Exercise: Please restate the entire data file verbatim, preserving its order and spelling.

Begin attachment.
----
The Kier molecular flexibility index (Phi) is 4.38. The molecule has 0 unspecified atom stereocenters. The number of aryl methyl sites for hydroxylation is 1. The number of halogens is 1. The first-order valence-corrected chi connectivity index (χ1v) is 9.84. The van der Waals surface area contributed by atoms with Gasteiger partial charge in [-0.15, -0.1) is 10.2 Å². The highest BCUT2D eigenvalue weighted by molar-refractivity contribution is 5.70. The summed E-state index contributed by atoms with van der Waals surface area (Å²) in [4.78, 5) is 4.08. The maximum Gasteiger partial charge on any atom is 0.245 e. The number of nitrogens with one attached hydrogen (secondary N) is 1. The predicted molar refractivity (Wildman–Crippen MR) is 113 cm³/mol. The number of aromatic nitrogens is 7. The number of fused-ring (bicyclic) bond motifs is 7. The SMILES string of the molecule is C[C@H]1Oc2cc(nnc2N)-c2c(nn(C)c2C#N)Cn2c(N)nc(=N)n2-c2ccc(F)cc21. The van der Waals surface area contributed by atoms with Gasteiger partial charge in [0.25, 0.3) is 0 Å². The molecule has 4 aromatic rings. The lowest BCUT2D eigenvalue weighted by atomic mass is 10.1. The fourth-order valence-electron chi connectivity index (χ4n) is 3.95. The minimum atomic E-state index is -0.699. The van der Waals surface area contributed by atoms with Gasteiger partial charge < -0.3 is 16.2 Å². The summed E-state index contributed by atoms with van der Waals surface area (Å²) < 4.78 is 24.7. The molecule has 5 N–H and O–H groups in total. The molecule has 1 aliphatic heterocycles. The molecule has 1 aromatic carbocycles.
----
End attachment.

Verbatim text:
The Kier molecular flexibility index (Phi) is 4.38. The molecule has 0 unspecified atom stereocenters. The number of aryl methyl sites for hydroxylation is 1. The number of halogens is 1. The first-order valence-corrected chi connectivity index (χ1v) is 9.84. The van der Waals surface area contributed by atoms with Gasteiger partial charge in [-0.15, -0.1) is 10.2 Å². The highest BCUT2D eigenvalue weighted by molar-refractivity contribution is 5.70. The summed E-state index contributed by atoms with van der Waals surface area (Å²) in [4.78, 5) is 4.08. The maximum Gasteiger partial charge on any atom is 0.245 e. The number of nitrogens with one attached hydrogen (secondary N) is 1. The predicted molar refractivity (Wildman–Crippen MR) is 113 cm³/mol. The number of aromatic nitrogens is 7. The number of fused-ring (bicyclic) bond motifs is 7. The SMILES string of the molecule is C[C@H]1Oc2cc(nnc2N)-c2c(nn(C)c2C#N)Cn2c(N)nc(=N)n2-c2ccc(F)cc21. The van der Waals surface area contributed by atoms with Gasteiger partial charge in [0.25, 0.3) is 0 Å². The molecule has 4 aromatic rings. The lowest BCUT2D eigenvalue weighted by atomic mass is 10.1. The fourth-order valence-electron chi connectivity index (χ4n) is 3.95. The minimum atomic E-state index is -0.699. The van der Waals surface area contributed by atoms with Gasteiger partial charge < -0.3 is 16.2 Å². The summed E-state index contributed by atoms with van der Waals surface area (Å²) < 4.78 is 24.7. The molecule has 5 N–H and O–H groups in total. The molecule has 1 aliphatic heterocycles. The molecule has 1 aromatic carbocycles.